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State Fair debates prompt debate

8/21/2014

By MARY CLARKIN

By MARY CLARKIN

Special to The Hays Daily News

Kansas Libertarian Party candidate for governor Keen Umbehr said he won't do what he termed the "Colyer hokey-pokey" to inflate his campaign treasury and get a spot onstage at the Kansas State Fair debate.

Umbehr also said he doesn't want to play the victim, but he thinks it would be a better debate if he was allowed to share the stage with his fellow attorneys and gubernatorial candidates, Republican Gov. Sam Brownback and Democratic State Rep. Paul Davis.

Kansas Radio Networks/WIBW Radio will host the gubernatorial candidate debate at 10 a.m. Sept. 6 in the open-air arena at the Kansas State Fair. It will be followed by the U.S. Senate candidate debate at 11 a.m. Republican Sen. Pat Roberts, Democratic Shawnee County District Attorney Chad Taylor, and independent Greg Orman, a businessman, will share the stage for that debate.

Libertarian candidate Randall Batson will not be included in the Senate debate.

Kelly Lenz, farm director with WIBW Radio/Kansas Agriculture Network, said they sent debate criteria to candidates early in the year. The WIBW criteria for participation is just half the debate criteria followed by the Kansas Association of Broadcasters, Lenz said.

For inclusion in the WIBW debate, a candidate must have at least a 5 percent showing in an independent pre-election poll; have at least $50,000 in non-personal campaign funds; and have a staffed campaign office other than their home.

Umbehr didn't clear the $50,000 hurdle. From Jan. 1 through July 24, his campaign raised approximately $19,910, and $17,500 of that was Umbehr's money.

The "Colyer hokey-pokey" referred to Lt. Gov. Jeff Colyer's loan of $500,000 to the Brownback-Colyer fund right before a campaign finance reporting deadline at the end of 2013. That fattened the war chest, but the campaign soon gave the money back to Colyer. Colyer loaned another $500,000 one day before the July reporting deadline. The campaign has not reimbursed the July loan, according to John Milburn, communications director for Brownback and Colyer.

Umbehr said he could ask people to donate sums so he could qualify for the debate -- and then give the money back. But he doesn't intend to do that.

Umbehr planned to contact WIBW this week, in an effort to get into the debate. He also said he would ask the Brownback and Davis campaigns if they would support his inclusion. His idea is if they agree, WIBW would relent.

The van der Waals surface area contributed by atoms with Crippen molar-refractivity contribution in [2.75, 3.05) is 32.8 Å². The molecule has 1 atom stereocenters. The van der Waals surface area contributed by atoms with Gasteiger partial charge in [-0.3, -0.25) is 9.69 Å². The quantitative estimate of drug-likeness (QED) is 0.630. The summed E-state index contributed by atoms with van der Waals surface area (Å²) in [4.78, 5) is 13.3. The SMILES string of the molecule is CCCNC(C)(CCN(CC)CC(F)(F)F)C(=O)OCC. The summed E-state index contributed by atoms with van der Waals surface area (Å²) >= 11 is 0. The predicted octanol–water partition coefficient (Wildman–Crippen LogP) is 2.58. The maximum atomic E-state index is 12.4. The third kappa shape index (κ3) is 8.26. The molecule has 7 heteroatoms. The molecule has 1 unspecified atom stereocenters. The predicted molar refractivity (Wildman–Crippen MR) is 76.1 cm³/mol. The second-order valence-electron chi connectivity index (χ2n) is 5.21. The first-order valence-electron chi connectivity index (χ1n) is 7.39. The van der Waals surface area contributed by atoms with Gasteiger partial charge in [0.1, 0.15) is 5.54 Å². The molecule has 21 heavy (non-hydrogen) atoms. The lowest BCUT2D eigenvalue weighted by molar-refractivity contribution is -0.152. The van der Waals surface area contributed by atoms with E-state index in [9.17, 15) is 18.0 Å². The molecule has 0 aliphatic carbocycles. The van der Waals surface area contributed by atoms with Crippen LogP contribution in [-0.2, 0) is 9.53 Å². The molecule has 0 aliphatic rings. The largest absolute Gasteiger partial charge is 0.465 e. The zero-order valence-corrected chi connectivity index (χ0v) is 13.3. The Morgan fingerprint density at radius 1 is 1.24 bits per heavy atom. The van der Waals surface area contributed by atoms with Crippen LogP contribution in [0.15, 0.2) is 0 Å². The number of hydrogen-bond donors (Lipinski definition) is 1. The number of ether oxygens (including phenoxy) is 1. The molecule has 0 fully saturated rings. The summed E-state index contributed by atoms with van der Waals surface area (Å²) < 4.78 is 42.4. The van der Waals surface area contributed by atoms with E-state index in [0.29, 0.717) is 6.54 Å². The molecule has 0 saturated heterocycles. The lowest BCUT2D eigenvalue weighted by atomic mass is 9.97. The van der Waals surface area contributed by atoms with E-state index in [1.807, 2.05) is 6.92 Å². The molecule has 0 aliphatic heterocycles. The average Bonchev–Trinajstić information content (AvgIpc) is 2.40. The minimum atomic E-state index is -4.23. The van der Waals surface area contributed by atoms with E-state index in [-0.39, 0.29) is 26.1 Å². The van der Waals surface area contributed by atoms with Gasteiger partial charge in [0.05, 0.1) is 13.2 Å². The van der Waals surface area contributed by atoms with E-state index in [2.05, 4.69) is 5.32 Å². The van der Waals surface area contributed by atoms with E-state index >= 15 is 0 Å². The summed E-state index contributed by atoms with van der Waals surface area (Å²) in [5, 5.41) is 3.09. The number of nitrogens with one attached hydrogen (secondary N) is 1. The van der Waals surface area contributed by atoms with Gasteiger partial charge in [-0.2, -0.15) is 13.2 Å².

Milburn said they had not heard from Umbehr regarding the debate or his inclusion and had no further comment.

"We welcome an open conversation in this campaign," said Davis' press secretary Chris Pumpelly, but WIBW is the one running the debate and it will be their decision, he said.

Lenz said Umbehr will be offered air time on WIBW Radio for a separate interview later.

The Kansas State Fair will have its first three-candidate debate with the Senate contestants, according to Lenz.

That sent debate organizers to the Internet as they crafted new format rules. A simple coin toss between two candidates determines the order of delivery for opening/closing statements, but a coin toss wouldn't work with a three-man debate.

A Senate campaign debate in Delaware had three candidates, Lenz said, so they took their cues from that format. Senate debate participants will draw a 1, 2 or 3 from a hat, and that will determine the order for opening remarks. For closing remarks, they will go in reverse order, Lenz said.

Also, each of the three candidates will be allowed up to one minute to answer a question, and each will be allotted a rebuttal, Lenz said. There will be 13 or 14 questions in the gubernatorial debate; nine or 10 questions in the Senate debate, he said.

Even if Umbehr isn't on stage, he will be on the fairgrounds. His campaign is renting a house in Hutchinson for the duration of the fair, and he'll be a regular presence on the fairgrounds.

Lenz will moderate the governor's debate. He notes the Kansas State Fair has become the traditional location for the gubernatorial debate for nearly 30 years. In more recent years, U.S. Senate debates, which will be moderated by Assistant Farm Director Greg Akagi, also have become a regular feature of the fair.

A three-member media panel will ask questions of the candidates during both debates. Nick Schwien, managing editor of The Hays Daily News, and Michael Schwanke, a reporter and anchor at KWCH-TV in Wichita, will be a part of both media panels.

Alex Dingman, a news reporter at WIBW-AM Radio, will be the third member of the gubernatorial media panel. Liz Montano, a news reporter for the Kansas Information Network, will be the third member of the U.S. Senatorial media panel.